Mark watched the balance of power shift.  Well done, Luka, he thought.

“Remind me not to leave you alone with my girlfriend for too long,” Mark said.  “You just made common cause against me much too easily.  I think you’re far too persuasive with women.”

Elizabeth laughed and smacked Mark playfully on the arm.  Pricked by his conscience, Luka’s temper flared before he could catch it.

“I do one stupid thing, everybody thinks I’m this kind of man.”

Mark and Elizabeth turned in unison.  “It’s a *joke*, Luka,” Elizabeth said.  “Okay, that’s it Kovac,” Mark said at the same time.  “What the hell is going on.  Nobody thinks anything other than you are the most reclusive man alive.  You’re downright monastic. And you’re clearly going through some personal hell right now and believe it or not there are people who would help if you’d let them.”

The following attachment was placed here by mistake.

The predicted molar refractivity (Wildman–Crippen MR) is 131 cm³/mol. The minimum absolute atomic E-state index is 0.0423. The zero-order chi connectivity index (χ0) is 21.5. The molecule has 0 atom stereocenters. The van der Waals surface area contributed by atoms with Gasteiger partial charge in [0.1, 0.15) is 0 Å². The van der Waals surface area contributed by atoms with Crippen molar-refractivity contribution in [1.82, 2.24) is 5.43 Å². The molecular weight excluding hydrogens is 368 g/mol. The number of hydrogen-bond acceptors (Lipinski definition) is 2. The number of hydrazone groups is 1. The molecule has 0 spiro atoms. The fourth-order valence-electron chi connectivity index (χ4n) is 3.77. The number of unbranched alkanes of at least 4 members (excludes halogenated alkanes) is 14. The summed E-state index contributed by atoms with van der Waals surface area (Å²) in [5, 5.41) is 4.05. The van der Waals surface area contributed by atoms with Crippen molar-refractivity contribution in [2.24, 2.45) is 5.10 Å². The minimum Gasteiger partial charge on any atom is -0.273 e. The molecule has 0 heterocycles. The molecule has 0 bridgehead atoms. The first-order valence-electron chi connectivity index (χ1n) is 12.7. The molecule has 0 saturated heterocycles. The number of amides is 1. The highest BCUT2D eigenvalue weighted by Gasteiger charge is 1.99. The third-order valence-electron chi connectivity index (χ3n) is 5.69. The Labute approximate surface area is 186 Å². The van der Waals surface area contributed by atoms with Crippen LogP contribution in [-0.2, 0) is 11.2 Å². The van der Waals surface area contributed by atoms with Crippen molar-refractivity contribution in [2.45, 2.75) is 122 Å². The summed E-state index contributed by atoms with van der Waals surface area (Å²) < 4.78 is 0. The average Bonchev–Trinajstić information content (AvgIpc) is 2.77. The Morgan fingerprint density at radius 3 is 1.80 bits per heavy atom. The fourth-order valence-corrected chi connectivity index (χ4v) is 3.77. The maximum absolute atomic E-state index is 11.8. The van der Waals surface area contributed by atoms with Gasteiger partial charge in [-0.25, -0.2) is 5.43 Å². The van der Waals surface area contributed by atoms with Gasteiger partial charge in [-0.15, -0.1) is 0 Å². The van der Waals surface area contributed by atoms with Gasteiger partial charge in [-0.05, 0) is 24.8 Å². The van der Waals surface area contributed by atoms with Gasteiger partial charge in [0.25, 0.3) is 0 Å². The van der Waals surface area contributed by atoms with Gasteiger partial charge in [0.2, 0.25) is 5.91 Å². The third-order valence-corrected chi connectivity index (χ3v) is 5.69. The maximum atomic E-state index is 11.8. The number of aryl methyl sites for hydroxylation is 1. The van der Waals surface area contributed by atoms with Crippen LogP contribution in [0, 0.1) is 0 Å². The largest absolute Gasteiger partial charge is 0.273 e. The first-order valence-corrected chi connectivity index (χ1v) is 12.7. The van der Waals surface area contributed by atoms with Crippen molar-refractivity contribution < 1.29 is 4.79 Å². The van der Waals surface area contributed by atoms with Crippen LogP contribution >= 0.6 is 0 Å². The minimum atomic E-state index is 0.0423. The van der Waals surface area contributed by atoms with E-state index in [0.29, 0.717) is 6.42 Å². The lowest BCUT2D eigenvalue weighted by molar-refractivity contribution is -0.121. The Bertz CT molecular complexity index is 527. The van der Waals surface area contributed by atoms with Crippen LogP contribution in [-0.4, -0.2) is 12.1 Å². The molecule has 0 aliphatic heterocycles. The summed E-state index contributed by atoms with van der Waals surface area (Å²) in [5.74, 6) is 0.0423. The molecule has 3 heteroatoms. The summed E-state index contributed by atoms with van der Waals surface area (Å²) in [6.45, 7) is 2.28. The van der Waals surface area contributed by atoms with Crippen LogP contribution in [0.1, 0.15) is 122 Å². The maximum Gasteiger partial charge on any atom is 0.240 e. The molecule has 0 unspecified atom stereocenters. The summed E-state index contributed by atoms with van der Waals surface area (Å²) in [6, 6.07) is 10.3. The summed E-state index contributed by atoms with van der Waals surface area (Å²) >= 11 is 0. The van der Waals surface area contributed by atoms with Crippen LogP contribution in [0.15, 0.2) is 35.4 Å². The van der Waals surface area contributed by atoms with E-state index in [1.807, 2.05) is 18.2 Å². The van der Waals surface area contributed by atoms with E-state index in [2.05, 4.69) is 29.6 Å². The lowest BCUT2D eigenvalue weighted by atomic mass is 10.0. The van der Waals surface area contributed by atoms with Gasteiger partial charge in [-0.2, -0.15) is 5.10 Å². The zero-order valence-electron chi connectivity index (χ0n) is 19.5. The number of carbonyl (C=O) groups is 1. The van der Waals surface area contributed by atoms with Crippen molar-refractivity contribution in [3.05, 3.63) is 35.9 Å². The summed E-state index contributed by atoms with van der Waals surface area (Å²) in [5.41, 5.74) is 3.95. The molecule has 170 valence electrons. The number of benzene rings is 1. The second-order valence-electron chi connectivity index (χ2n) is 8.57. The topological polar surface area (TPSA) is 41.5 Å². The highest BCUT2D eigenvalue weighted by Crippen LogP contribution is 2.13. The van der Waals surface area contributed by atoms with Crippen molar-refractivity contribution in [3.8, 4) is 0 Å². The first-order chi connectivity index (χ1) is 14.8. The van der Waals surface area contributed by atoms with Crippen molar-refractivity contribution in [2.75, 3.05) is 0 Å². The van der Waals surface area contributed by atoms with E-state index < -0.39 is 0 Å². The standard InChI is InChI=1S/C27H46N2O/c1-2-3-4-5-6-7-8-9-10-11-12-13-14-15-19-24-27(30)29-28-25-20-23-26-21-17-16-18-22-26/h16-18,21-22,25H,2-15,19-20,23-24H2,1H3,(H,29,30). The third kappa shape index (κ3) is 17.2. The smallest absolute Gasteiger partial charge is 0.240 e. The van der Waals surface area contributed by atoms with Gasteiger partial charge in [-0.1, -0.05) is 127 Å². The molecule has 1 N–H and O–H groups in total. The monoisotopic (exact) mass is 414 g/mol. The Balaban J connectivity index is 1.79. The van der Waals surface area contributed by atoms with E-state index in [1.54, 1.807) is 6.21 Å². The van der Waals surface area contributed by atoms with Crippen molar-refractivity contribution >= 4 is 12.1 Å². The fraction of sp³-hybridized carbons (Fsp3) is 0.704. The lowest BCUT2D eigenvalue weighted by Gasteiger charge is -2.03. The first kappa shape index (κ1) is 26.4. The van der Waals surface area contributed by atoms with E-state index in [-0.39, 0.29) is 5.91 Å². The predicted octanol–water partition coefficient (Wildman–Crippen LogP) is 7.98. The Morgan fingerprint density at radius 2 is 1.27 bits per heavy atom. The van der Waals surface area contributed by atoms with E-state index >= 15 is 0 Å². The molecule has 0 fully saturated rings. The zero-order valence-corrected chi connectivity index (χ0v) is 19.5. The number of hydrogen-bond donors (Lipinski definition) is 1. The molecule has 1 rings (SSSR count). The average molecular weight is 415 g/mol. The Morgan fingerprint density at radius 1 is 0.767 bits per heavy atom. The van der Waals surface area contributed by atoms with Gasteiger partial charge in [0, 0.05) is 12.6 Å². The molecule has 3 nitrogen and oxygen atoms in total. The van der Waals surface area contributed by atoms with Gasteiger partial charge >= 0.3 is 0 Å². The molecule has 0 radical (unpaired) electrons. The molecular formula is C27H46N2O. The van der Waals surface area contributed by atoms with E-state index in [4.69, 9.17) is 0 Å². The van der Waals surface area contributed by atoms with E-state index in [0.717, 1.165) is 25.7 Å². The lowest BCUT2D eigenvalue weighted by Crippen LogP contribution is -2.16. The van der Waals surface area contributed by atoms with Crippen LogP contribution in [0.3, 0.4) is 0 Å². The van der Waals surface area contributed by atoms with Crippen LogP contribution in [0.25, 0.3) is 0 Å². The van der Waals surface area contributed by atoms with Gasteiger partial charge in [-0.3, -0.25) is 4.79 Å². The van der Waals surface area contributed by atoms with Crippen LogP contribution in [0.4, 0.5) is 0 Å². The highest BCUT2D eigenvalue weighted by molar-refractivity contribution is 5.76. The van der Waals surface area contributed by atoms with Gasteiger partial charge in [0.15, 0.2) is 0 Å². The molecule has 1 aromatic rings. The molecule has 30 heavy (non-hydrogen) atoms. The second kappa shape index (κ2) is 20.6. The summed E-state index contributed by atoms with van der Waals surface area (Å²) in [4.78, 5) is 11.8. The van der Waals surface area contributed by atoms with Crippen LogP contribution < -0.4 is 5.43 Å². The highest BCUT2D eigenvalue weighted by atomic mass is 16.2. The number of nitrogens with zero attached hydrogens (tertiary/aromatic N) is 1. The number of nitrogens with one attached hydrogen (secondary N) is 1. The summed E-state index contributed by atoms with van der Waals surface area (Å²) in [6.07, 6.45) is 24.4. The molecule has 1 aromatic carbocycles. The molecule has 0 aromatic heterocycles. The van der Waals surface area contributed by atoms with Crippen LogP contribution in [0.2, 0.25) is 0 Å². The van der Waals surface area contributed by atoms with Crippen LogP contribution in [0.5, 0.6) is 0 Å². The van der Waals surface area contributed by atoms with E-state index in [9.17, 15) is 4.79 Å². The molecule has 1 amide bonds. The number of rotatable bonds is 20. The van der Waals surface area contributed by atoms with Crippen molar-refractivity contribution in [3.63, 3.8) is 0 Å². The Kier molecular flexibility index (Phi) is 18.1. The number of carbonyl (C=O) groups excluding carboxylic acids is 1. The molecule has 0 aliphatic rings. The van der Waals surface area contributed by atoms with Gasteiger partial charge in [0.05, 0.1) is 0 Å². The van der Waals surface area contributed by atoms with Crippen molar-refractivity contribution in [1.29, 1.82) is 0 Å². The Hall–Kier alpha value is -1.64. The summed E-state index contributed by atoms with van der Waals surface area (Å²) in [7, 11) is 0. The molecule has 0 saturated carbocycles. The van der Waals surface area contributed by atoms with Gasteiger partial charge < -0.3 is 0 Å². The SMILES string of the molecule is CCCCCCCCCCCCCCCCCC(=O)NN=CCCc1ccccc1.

Luka laughed out loud.  “Monastic?  What a choice of words, Mark.  Did you do that on purpose?  Monastic?  No, they kicked me out a few days ago.  I guess that’s why I’m in, what did you call it, my personal hell?”

“Luka,” Mark began impatiently.

“Hold on,” Elizabeth interrupted.  The waiter was setting their pizza on a stand next to the table.  “Everybody eat a piece of pizza,” Elizabeth commanded.  “Never go to bed angry, and never start a fight hungry.  Eat.”

Luka looked at Elizabeth and she rose a notch in his estimation.  “You should have known my wife, Elizabeth,” Luka said gratefully.  “You sounded just like her just now.  Of course, she was usually speaking to the children in that tone,” he continued with a smile, “but I guess Mark and I qualify.”